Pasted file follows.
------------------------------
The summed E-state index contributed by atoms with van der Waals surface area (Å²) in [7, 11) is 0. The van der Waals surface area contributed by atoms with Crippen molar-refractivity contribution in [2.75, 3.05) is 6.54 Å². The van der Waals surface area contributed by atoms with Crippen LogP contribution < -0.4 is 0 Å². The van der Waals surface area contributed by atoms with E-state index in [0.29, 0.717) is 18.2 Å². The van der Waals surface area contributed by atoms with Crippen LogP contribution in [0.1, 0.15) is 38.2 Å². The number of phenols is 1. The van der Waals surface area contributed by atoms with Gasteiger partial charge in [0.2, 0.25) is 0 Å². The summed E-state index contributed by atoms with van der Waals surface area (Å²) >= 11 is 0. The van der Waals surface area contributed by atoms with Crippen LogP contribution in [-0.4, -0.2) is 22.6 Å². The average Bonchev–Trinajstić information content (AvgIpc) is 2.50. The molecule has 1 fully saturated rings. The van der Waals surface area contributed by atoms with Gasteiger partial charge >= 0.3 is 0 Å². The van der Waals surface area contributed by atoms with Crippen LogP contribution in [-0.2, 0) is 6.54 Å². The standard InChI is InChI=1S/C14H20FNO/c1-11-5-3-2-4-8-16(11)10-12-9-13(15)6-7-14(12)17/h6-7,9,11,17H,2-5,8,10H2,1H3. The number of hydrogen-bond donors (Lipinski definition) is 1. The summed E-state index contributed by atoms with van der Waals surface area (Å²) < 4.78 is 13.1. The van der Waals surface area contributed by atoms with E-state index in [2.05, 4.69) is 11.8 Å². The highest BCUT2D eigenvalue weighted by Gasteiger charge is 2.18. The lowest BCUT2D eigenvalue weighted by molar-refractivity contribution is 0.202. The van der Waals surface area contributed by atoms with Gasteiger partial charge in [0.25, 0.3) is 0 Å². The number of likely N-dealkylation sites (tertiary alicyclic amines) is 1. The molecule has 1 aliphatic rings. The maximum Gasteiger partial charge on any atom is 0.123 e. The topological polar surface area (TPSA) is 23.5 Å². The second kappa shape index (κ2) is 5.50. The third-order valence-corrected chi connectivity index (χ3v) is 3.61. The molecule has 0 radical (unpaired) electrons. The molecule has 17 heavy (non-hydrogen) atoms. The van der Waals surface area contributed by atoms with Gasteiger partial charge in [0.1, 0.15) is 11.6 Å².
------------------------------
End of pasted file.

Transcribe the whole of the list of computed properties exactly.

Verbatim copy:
The summed E-state index contributed by atoms with van der Waals surface area (Å²) in [7, 11) is 0. The van der Waals surface area contributed by atoms with Crippen molar-refractivity contribution in [2.75, 3.05) is 6.54 Å². The van der Waals surface area contributed by atoms with Crippen LogP contribution < -0.4 is 0 Å². The van der Waals surface area contributed by atoms with E-state index in [0.29, 0.717) is 18.2 Å². The van der Waals surface area contributed by atoms with Crippen LogP contribution in [0.1, 0.15) is 38.2 Å². The number of phenols is 1. The van der Waals surface area contributed by atoms with Gasteiger partial charge in [0.2, 0.25) is 0 Å². The summed E-state index contributed by atoms with van der Waals surface area (Å²) >= 11 is 0. The van der Waals surface area contributed by atoms with Crippen LogP contribution in [-0.4, -0.2) is 22.6 Å². The average Bonchev–Trinajstić information content (AvgIpc) is 2.50. The molecule has 1 fully saturated rings. The van der Waals surface area contributed by atoms with Gasteiger partial charge >= 0.3 is 0 Å². The van der Waals surface area contributed by atoms with Crippen LogP contribution in [-0.2, 0) is 6.54 Å². The standard InChI is InChI=1S/C14H20FNO/c1-11-5-3-2-4-8-16(11)10-12-9-13(15)6-7-14(12)17/h6-7,9,11,17H,2-5,8,10H2,1H3. The number of hydrogen-bond donors (Lipinski definition) is 1. The summed E-state index contributed by atoms with van der Waals surface area (Å²) < 4.78 is 13.1. The van der Waals surface area contributed by atoms with E-state index in [2.05, 4.69) is 11.8 Å². The highest BCUT2D eigenvalue weighted by Gasteiger charge is 2.18. The lowest BCUT2D eigenvalue weighted by molar-refractivity contribution is 0.202. The van der Waals surface area contributed by atoms with Gasteiger partial charge in [0.25, 0.3) is 0 Å². The number of likely N-dealkylation sites (tertiary alicyclic amines) is 1. The molecule has 1 aliphatic rings. The maximum Gasteiger partial charge on any atom is 0.123 e. The topological polar surface area (TPSA) is 23.5 Å². The second kappa shape index (κ2) is 5.50. The third-order valence-corrected chi connectivity index (χ3v) is 3.61. The molecule has 0 radical (unpaired) electrons. The molecule has 17 heavy (non-hydrogen) atoms. The van der Waals surface area contributed by atoms with Gasteiger partial charge in [0.1, 0.15) is 11.6 Å².